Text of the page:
Singers perform in virtual solo contest finals


Brianne Chase

Akash Shah, sophomore and one of the solo contest winners, sings beside a video of his accompanist, Austin Haller.

Brianne Chase, Staff reporter

At the end of the choir program’s solo contest finals performance, which was streamed on March 25, performers Maura Connors, Akash Shah and Andrea Patriarca were announced as this year’s three winners, each receiving a $250 prize which they can use to pay for musical enrichment–such as voice lessons–or college tuition.

“I was definitely surprised,” Patriarca, who had also been one of last year’s winners as well, said. “I worked really hard, so I was glad to get that award, but everybody who performed was so amazing, and I was just happy to have this opportunity again.”

Patriarca said her brother, formerly a choir student himself, encouraged her and gave her feedback that helped her improve her performance, and Connors credits her voice teachers and directors  for helping her grow as a singer.

“My voice teacher helps me a lot,” Connors said. “She’s the reason I do competitions in the first place, and she’s my biggest supporter, so she definitely helped me prepare [for my performance] the most.”

Normally finalists would perform in-person in front of a large audience, but due to COVID restrictions, this year singers created videos of themselves with a side by side recordings of their piano accompanist, Austin Haller.

“I was still nervous recording, but not having that extra component of singing in front of others was definitely a relief,” Connors said. “It was a little easier because I had time to rerecord, [but] it can be rather frustrating to not get it perfect or to not make it how you want it to be, [which] can make you want to record over and over again, which is definitely the only downfall [of performing virtually].”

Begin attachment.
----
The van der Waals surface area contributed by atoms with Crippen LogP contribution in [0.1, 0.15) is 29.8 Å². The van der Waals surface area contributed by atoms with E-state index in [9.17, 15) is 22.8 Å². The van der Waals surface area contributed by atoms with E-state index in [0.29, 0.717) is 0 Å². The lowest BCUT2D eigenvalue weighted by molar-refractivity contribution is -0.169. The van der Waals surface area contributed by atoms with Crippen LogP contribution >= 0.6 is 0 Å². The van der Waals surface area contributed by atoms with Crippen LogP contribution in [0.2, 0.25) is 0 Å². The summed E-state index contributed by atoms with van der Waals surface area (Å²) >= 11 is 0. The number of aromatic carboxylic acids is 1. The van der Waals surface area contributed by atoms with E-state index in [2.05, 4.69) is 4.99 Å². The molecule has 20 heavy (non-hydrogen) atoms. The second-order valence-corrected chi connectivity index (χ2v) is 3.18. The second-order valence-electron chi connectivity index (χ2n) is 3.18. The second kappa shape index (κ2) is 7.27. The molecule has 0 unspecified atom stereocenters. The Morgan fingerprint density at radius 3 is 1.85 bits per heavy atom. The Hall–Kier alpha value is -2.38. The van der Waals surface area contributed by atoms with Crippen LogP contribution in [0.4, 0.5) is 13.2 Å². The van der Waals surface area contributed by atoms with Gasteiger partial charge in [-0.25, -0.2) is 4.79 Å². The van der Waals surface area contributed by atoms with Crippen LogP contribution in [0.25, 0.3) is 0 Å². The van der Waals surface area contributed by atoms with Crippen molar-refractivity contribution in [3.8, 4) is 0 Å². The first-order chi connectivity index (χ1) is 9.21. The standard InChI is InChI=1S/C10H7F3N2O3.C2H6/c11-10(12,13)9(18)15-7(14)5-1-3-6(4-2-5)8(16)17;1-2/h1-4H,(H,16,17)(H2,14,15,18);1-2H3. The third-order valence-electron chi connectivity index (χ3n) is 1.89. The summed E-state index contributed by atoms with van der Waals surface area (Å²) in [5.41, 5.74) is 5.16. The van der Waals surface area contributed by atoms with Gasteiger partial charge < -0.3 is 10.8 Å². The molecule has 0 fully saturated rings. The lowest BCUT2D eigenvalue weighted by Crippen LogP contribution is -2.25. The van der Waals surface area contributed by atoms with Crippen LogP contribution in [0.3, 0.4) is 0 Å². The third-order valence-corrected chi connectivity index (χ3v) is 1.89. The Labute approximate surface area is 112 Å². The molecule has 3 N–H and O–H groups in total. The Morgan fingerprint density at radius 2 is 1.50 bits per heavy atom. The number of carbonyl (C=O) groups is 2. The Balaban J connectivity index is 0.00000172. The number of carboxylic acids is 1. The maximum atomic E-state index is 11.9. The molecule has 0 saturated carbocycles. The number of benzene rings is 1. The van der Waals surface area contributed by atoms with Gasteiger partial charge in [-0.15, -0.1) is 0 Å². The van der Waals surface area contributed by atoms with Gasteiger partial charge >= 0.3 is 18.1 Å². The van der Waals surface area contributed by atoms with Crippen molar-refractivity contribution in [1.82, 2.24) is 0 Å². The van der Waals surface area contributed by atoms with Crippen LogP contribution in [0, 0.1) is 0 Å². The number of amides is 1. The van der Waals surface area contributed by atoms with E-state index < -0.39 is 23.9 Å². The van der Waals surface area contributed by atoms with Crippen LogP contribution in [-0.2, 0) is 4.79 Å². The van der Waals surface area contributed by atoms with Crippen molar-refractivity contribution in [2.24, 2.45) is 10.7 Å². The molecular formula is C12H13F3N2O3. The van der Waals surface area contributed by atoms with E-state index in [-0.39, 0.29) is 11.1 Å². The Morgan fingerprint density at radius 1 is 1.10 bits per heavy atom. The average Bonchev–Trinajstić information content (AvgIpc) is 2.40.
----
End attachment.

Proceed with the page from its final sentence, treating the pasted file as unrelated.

The Viper choir does its solo contest independently, instead of through the UIL program, which has no finals performance, and according to choir director Michael Zook, often has judges who don’t provide good feedback, in which case singers gain little from the experience.

“What I love about what we do is that I can control who comes in to judge so I can make sure that judges are of high quality,” Zook said. “And then I love that we have [this] finals performance where students need to perform in front of an audience, because a lot of times that one judge is the only one that gets to see [the performance], but [this way students] have the opportunity to perform in front of many people.”

The judges are often professors from universities–in this year’s case, Professor Abigail Pena from Concordia University and Dr. Mike Diamond from Baylor University. According to Zook, performing in front of them can be a good opportunity for students interested in attending those schools and potentially even working with those professors, such as in Patriarca’s case.

“I was really excited to perform for both judges, but especially the Baylor judge, because I [want] to continue doing choir at Baylor,” Patriarca said. “One of the reasons I chose [to go to] Baylor [was] because of their choir program, and I had been going to their summer music camps every year, and I just fell in love with [it].”

Besides the three winners, there were seven other finalists: Avani Rayasa, Casey Caldwell, Sophia Swoyer, Riley Galligher, Raine Collier, Noah Levine and Megan Schmitt, for a total of 10 performers. These 10 were selected by judges from among 53 varsity and non varsity singers who participated in the solo contest process.

“[The judges] first listen to voice quality, then they look at the difficulty of the song that’s chosen, and how well the student performed [it],” Zook said. “Then the last thing they look at is visual performance–are you telling a story, not only through how you sound, but through the physical? So all of those things factor into the overall performance, [which is how] the judges [make their decisions].”

COVID has certainly changed and restricted choir and singing performances such as this one, but Patriarca expressed how being able to sing has helped her cope with the stress of COVID.

“It’s been really helpful because the whole COVID situation is so stressful, but being able to sing is like an escape for me, and it allows me to express myself and it brings me a lot of joy to sing and perform for other people,” Patriarca said.